Discussion in 'Current Affairs, News and Analysis' started by mushroom, Nov 5, 2003.
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Clarkson's prog last night on the VC was excellent. What a man Major Cain was.
I watched as well, thought it was very good, and was not sensationalised either.
I did find it may have helped that it was his wife's father!, but without doubt was a well deserved award by allaccounts.
Absolutely fantastic programme. I enjoyed every minute of it. I'm a big Clarkson fan and when he let it out that Cain was his wife's dad, his timing was spot on!
It was one of the few programmes which I hoped wouldn't end. I could have easily sat through three days of that, without leaving my couch. It was interesting to see how they coped after the award. I thought it was a cheek, when some civil servant wrote on the Catalina pilots reference that 'there was an element of self preservation' along side the agreement to his VC.......the man had been hit 74 times, half his crew were dead, he'd just sunk a German U boat and he managed to fly for one hour after the fact in order to save the remnants of his crew? Civil servants eh?
The Gurkha killing 37 japs with his rifle ....which he could only load and fire with his left hand, having been shot through the right arm earlier and the lad from the Black Watch who threw beer bottles and bricks at the Koreans.....you just sit in awe of these men. I know that I did.
Each and every one of those servicemen had a great story.
Very brave men indeed.
Superb programme - stories of amazing men presented with great respect.
A similar comment by the civil servant (might have been a politician) to that made in the Catalina incident was also made in the case of Flight Sergeant Arthur Louis Aaron, who won a VC for piloting his damaged Stirling home after being grievously wounded; he subsequently died from his injuries, but saved his crew. I went to the same school as Aaron, and his medal and citation were in the school hall. Not any more, as the family had them moved in the last few years due to vandalism. However, I remember seeing it almost every day in my youth. FS Aaron was 19, the same age as the young man who has just won the GC in the Gulf.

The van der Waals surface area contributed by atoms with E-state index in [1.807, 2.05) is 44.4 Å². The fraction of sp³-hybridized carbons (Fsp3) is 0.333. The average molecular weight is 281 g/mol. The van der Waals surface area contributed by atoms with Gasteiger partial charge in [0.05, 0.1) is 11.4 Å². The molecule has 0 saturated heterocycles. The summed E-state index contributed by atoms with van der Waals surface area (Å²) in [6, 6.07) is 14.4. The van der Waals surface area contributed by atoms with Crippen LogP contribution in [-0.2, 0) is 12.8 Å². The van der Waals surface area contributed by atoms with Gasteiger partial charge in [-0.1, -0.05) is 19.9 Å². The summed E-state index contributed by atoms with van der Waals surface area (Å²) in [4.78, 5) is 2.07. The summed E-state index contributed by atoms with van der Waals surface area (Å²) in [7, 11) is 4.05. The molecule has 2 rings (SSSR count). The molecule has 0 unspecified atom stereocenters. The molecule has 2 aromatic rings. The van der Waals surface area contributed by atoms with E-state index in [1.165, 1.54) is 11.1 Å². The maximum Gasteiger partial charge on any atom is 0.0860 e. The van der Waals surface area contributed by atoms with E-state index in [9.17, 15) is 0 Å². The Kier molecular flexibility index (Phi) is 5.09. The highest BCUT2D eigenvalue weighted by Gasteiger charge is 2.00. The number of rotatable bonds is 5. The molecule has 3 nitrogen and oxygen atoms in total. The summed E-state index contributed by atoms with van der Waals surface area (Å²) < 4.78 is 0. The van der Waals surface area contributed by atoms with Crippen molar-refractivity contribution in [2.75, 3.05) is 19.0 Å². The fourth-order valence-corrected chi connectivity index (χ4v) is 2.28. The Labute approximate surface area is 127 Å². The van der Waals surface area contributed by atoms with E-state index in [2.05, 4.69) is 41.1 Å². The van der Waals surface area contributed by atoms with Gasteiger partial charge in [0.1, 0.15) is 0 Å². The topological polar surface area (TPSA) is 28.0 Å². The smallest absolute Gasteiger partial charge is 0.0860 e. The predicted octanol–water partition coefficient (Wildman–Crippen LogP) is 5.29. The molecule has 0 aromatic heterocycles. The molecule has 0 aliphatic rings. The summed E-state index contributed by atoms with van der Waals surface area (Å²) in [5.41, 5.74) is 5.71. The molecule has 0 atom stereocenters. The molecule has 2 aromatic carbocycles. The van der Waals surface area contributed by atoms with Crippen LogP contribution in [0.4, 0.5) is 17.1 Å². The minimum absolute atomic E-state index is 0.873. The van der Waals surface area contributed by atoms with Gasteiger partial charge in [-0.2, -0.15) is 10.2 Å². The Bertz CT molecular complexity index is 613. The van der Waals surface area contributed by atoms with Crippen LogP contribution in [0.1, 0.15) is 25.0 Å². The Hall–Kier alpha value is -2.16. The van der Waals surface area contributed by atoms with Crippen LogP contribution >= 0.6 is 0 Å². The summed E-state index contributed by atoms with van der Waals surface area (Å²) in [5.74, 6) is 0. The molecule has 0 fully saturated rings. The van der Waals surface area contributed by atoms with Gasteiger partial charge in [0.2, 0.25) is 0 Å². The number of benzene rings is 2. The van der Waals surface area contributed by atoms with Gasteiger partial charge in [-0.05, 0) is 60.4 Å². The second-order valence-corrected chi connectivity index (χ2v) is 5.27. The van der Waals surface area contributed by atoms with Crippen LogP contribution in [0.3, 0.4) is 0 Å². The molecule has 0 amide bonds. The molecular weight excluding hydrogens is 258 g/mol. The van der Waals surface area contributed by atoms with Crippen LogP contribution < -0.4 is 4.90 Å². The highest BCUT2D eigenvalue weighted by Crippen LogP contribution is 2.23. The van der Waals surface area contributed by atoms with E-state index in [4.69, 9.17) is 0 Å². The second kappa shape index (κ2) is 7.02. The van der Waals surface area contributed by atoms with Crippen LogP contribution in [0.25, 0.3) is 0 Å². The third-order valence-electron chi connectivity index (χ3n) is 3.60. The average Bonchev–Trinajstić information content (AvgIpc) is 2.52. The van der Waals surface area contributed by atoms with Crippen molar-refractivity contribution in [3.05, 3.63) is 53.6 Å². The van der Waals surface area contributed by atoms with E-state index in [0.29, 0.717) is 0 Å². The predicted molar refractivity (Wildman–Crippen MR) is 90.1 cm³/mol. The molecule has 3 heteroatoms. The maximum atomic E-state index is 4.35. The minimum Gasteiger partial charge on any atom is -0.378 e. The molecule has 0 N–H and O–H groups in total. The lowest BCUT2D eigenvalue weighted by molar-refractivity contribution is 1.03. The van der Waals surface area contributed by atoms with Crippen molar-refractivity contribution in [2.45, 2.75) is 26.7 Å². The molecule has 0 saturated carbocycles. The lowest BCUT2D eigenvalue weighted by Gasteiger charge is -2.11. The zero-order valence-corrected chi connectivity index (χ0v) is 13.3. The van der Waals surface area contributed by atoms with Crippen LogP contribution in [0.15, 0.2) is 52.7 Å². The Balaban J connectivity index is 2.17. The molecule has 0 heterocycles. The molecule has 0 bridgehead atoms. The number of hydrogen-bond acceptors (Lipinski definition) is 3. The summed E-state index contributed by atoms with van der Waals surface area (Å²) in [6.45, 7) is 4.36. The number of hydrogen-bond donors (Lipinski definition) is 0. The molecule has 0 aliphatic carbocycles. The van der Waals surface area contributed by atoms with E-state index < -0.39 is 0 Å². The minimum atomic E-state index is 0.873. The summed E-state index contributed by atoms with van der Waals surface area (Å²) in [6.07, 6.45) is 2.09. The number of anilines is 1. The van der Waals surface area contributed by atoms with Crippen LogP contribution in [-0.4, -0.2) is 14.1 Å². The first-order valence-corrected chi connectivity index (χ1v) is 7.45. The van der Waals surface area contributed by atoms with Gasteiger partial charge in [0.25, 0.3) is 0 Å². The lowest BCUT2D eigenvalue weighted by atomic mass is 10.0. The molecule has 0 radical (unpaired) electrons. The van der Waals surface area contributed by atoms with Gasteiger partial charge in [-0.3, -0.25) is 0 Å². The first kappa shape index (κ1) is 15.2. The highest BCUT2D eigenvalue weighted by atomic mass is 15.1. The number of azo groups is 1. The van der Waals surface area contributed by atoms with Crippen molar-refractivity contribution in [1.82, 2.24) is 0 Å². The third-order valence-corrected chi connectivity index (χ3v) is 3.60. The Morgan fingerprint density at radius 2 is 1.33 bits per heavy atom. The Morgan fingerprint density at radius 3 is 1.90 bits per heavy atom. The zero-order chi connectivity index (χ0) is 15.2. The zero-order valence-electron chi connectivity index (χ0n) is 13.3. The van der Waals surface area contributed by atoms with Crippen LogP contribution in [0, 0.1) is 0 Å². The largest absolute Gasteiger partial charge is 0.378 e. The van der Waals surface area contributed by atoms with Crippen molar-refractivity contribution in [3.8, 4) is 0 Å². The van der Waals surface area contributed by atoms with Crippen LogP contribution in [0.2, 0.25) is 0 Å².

I read a book a few years back which had the same title 'For Valour, the last 10 VCs' I could not put it down these men were people apart who really gave above and beyond the call of duty and got thier rewards.
Who can remember the programme a coulpe of years back about the gurhkas, and about the VC winner been carried down the moutain by his son to collect his VC pension?
Major R H Cain joined the Honouable Artillary Company as a Trooper in 1928, and on the outbreak of war was commisioned and posted to the South Staffs.
Described as the finest VC of WW2 'his powers of endurance and leadership were the admiration of all his fellow officers and stories of his valour were being constantly exchanged amongst troops. His coolness and courage under incessant fire could not be surpassed.'
In the medal room in Armory House there are also two V.C.'s from the Great War and a description of the action earning them.
Well worth a visit.
I remember that,Ging, and a journo asking the son if he found the old guy heavy(or was it hard work? Can't remember for sure) He said, No he's my father. Top attitude!
Unfortunatley being sandside, BFBS are as usual behind the curve and I expect we won't see it as it will interfere with the Soap two hours every night!
Shame, seem to have been a top prog!
I know personal hygene in the desert needs to be at a very high standard, but 2 hours of soap every night seems a bit excessive.
you havent met QMan!!
Top programme though, good the way it broke the story of Maj Cain into segments with interesting information about the medal and its origins as well.
I am not receiving callers at the moment.
Top programme, even though the storyline jumped from place to place it was very well joined and was quite humbling to watch.
Great programme although I was surprised that in the background information no mention was made of the three men awarded a bar to there VC's, two of which were awarded to member's of the RAMC.
Interesting one about the civil servants Ma.
A chap in WW2 was Court Martialled for threatening to shoot an Air Commodore (it's a long story) and his defence was that the AC was actually a civil servant and not a proper officer and so he couldn't be charged with threatening a superior officer. The Court agreed.
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